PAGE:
58 Years Ago The U.S. auto industry was in the final stages of converting its facilities from production of civilian to military goods. To conserve rubber, the U.S. government in December had already banned spare tires from new cars and on Jan. 1, 1942, decreed an end to the sale of cars and light trucks, except those consid-ered "essential." Cars still being built had exterior chrome trim except for bumpers, replaced by painted metal, while plastic or painted stamped metal components replaced chrome-plated die cast interior trim. As output of the so-called "black-out" models gradually ground to a halt, the last of the cars built even substituted painted bumpers for chrome ones, and in extreme cases had wooden bumpers.

It was also announced that effective Feb. 1, cars and light trucks already in dealer inventory would be rationed, requiring approval for sales to qualified purchasers, such as doctors and workers in essential war material plants.

41 Years Ago Officials of Chrysler Corp., Piasecki Aircraft Corp. and Curtiss-Wright Corp. disclosed details of plans to develop and manufacture a flying automobile. Curtiss-Wright had been experimenting for several years with a prototype car without wheels that floated over the ground on a "cushion" of air. At the same time, Stinson Aircraft and Tool Engineering Co. announced plans to withdraw from aircraft subcontracting work to concentrate on a "sports-type" electric car called the Charles Town-About.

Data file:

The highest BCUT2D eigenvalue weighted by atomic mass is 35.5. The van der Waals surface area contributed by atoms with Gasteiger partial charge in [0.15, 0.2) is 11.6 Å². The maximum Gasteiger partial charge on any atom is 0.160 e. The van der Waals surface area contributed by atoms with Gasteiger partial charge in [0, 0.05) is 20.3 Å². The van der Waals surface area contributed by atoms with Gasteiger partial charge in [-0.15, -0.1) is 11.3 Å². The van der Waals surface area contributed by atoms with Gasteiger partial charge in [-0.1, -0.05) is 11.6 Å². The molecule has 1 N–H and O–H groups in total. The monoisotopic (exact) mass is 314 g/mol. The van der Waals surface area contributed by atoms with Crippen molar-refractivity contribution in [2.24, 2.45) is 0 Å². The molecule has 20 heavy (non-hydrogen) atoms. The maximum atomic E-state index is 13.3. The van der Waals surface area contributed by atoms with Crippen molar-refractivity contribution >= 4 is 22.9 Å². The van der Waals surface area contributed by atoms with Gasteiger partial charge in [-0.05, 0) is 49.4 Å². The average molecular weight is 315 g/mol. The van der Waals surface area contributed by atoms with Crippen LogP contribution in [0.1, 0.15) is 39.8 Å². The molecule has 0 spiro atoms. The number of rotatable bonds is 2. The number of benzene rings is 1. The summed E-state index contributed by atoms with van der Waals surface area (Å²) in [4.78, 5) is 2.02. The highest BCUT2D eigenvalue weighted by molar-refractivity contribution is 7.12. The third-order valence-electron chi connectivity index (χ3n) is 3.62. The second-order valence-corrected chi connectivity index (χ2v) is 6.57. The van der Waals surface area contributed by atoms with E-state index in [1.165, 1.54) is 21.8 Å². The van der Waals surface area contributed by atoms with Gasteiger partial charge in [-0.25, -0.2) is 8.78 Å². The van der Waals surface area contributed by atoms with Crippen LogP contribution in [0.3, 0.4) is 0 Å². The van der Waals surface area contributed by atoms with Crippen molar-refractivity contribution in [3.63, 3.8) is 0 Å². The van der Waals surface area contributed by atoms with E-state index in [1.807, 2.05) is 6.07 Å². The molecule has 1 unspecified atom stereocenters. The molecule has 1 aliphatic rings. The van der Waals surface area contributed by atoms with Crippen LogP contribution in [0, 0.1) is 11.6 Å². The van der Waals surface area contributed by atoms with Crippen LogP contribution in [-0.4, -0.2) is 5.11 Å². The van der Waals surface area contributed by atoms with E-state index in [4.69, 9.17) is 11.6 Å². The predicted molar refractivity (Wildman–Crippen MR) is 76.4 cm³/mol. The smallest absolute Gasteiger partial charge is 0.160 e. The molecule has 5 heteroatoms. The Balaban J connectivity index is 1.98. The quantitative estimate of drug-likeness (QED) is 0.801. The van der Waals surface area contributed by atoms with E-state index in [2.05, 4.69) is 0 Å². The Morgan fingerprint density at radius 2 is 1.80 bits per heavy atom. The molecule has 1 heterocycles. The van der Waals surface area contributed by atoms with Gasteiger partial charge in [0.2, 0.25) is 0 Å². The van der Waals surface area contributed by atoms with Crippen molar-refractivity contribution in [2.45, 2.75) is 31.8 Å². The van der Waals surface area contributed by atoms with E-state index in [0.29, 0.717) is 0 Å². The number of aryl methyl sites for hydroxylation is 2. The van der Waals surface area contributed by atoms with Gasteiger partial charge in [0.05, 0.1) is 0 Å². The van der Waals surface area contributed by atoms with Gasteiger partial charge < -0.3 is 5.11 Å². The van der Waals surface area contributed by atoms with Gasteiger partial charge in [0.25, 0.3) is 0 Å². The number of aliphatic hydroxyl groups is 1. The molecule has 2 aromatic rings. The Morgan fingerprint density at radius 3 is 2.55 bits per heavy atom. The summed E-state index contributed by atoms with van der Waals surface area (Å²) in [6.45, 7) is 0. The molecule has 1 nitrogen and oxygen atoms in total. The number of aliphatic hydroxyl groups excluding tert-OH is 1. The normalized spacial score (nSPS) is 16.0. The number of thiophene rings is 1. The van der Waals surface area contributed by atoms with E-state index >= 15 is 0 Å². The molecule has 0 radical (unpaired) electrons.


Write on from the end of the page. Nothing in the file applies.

In California, a bill was introduced to prohibit the sale of an automobile unless it was equipped with an anti-smog device (the initial requirement was for a positive crankcase venti-lation system to recirculate oil vapors into the fuel intake system). And Studebaker-Packard Corp. announced the formation of a new division of its wholly owned Mercedes-Benz sales company to market imported Mercedes trucks and buses. Meanwhile, Michigan Gov. G. Mennen Williams warns that a proposed 2-cent increase in the federal gas tax will promote sales of "small foreign cars" and injure Detroit's auto industry.

10 Years Ago General Motors takes the wraps off of its latest electric concept car at the LA auto show. Called Impact, it would serve as the basis for the first battery-powered production car built in the U.S. by a major automaker in more than 60 years - the EV1 marketed by Saturn dealers in select cities in Arizona and California beginning in late 1996. Although the Impact, powered by a lead-acid battery pack, could accelerate from 0-to-60 mph in 8-seconds, GM said that battery technology needed to make the car cost-competitive was still "years away." When GM "temporarily" withdrew the EV1 from the market in spring 1999, one of the reasons was to change over to a new longer-range nickel-metal hydride battery pack.